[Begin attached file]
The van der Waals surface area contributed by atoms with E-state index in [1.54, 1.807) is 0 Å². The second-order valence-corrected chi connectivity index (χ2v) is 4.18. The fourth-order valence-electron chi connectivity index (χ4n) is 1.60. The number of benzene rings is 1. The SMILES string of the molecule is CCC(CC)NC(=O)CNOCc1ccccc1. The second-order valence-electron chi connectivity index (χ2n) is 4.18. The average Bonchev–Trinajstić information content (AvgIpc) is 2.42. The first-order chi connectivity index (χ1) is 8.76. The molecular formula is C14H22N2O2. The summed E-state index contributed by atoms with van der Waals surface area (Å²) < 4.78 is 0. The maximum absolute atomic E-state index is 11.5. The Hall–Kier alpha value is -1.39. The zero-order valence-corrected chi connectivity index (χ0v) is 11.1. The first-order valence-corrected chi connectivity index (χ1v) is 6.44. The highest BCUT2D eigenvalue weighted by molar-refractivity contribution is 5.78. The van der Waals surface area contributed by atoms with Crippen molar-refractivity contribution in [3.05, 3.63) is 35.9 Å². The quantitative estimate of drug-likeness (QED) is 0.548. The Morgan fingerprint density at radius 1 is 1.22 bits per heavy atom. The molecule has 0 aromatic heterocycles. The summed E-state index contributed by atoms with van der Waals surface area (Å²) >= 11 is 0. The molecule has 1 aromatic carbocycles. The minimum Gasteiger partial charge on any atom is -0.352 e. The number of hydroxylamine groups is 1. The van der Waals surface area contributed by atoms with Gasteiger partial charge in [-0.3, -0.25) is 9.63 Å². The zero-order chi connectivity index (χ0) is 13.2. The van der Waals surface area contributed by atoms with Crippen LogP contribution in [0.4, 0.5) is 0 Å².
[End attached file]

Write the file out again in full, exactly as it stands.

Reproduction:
The van der Waals surface area contributed by atoms with E-state index in [1.54, 1.807) is 0 Å². The second-order valence-corrected chi connectivity index (χ2v) is 4.18. The fourth-order valence-electron chi connectivity index (χ4n) is 1.60. The number of benzene rings is 1. The SMILES string of the molecule is CCC(CC)NC(=O)CNOCc1ccccc1. The second-order valence-electron chi connectivity index (χ2n) is 4.18. The average Bonchev–Trinajstić information content (AvgIpc) is 2.42. The first-order chi connectivity index (χ1) is 8.76. The molecular formula is C14H22N2O2. The summed E-state index contributed by atoms with van der Waals surface area (Å²) < 4.78 is 0. The maximum absolute atomic E-state index is 11.5. The Hall–Kier alpha value is -1.39. The zero-order valence-corrected chi connectivity index (χ0v) is 11.1. The first-order valence-corrected chi connectivity index (χ1v) is 6.44. The highest BCUT2D eigenvalue weighted by molar-refractivity contribution is 5.78. The van der Waals surface area contributed by atoms with Crippen molar-refractivity contribution in [3.05, 3.63) is 35.9 Å². The quantitative estimate of drug-likeness (QED) is 0.548. The Morgan fingerprint density at radius 1 is 1.22 bits per heavy atom. The molecule has 0 aromatic heterocycles. The summed E-state index contributed by atoms with van der Waals surface area (Å²) >= 11 is 0. The molecule has 1 aromatic carbocycles. The minimum Gasteiger partial charge on any atom is -0.352 e. The number of hydroxylamine groups is 1. The van der Waals surface area contributed by atoms with Gasteiger partial charge in [-0.3, -0.25) is 9.63 Å². The zero-order chi connectivity index (χ0) is 13.2. The van der Waals surface area contributed by atoms with Crippen LogP contribution in [0.4, 0.5) is 0 Å².